It’s hard to believe that in just three months the streets of Westboro will be filled with people in shorts and T-shirts enjoying an outdoor music festival. But spring has to come sometime, and now there’s something to look forward to as we slog our way through this long, cold and apparently endless winter. Westfest is back for its 11th season in Ottawa with a lineup that includes bluesy grooves, aboriginal sounds and Juno nominees. From Friday, June 13 to Sunday, June 15, Westboro Village will come alive as big-name acts rock the Domicile Main Stage.
Westfest began in 2004 when founder and artistic director Elaina Martin teamed up with Christine Leadman, who was heading the Westboro Village BIA, to breathe life into what was then a struggling area. Martin had been producing the Rock City Women’s Festival in Wakefield; when she had to stop because of lack of funds, she teamed up with Leadman, bringing her skills as an event organizer and a champion of local music back to Ottawa. The first year drew 5,000 visitors to the main stage, and by 2007, the numbers had swelled to 20,000.
“Because of Elaina’s passion and her commitment and her love of music in Canada and this community, we have one of the greatest free festivals that you will find, not just anywhere in Ottawa, but anywhere in Canada,” said Mayor Jim Watson, speaking at the festival launch on March 13.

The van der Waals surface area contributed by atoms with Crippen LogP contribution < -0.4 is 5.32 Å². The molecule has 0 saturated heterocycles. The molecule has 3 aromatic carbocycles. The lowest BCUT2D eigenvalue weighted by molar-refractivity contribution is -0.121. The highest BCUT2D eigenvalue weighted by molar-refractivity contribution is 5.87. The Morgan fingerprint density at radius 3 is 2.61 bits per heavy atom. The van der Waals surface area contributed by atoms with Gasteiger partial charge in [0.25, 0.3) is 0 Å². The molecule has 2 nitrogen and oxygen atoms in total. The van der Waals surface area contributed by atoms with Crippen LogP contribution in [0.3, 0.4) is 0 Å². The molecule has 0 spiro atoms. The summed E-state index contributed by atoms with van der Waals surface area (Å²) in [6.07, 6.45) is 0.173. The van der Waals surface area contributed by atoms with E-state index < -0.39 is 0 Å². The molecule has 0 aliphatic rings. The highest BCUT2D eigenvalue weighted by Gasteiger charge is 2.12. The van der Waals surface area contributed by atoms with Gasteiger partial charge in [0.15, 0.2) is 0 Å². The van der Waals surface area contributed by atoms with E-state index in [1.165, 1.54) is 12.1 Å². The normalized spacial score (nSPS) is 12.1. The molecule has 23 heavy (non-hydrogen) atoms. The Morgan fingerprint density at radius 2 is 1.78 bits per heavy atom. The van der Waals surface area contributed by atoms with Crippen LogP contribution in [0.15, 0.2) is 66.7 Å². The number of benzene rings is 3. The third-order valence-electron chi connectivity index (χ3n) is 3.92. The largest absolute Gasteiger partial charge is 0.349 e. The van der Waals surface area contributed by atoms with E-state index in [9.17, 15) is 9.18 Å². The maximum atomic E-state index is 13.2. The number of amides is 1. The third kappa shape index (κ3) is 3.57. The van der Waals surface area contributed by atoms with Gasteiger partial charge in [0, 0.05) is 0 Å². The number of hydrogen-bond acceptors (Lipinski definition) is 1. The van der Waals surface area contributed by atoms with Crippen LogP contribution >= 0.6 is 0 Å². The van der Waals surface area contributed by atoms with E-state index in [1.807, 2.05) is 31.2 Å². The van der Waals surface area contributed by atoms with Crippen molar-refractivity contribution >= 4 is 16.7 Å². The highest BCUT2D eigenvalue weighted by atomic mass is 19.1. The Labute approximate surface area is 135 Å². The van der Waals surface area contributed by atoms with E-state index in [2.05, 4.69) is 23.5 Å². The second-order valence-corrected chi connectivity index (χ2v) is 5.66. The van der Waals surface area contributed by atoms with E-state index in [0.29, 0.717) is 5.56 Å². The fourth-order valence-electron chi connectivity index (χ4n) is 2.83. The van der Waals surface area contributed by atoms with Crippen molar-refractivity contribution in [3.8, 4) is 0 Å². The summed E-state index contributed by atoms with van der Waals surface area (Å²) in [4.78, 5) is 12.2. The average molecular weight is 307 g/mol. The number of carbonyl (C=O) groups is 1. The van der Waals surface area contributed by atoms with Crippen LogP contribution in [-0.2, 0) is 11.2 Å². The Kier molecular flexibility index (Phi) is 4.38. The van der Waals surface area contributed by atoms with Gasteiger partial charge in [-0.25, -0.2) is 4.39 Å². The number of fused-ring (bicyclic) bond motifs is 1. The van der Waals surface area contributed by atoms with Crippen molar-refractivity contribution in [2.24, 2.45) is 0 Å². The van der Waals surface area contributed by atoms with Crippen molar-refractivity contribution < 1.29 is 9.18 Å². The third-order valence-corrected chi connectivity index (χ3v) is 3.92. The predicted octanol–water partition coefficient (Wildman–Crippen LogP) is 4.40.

In addition to musical acts, the three-day festival features local merchants and craft food trucks, giving visitors a taste of what Westboro Village has to offer. But it’s undeniably the music that is the main draw, and 2014 promises not to disappoint. Headlining the main stage on Friday is George Leach, a Sta’atl’imx from Lilooet, British Columbia, who plays a double-neck Gibson guitar. Leach’s sound is gritty and edgy with notes of blues and classic rock. His sophomore album, Surrender, is up for a Juno.
Following Leach as headliner on Saturday is acclaimed Cape-Breton fiddler Ashley MacIsaac, whose ingenious blend of traditional fiddle with rock, pop and electronic influences brought Celtic music to a whole new audience.
The highlight of this year’s local lineup is electronic DJ trio A Tribe Called Red, which will headline the stage on Sunday. The trio’s sound, dubbed “electric pow wow,” is a blend of traditional aboriginal vocals and drumming with electronic beats that must be experienced to be believed. The group’s very first gig was at Westfest in 2007, and they have since morphed into a Juno and Polaris Prize–nominated cultural phenomenon.
Rounding out the local lineup is some fantastic Ottawa talent, including Pony Girl, Brock Zeman, Matthew James Weiler and nine-member retro-electro tour-de-force The Peptides. The 2014 lineup also features a great showing from queer musicians, including MacIsaac and soulful Mohawk crooner Shawnee. “The queer community is always more than welcome, more than invited,” Martin says. “[It’s always] a safe space here at Westfest under my guardianship, so I’d like everyone to come out.”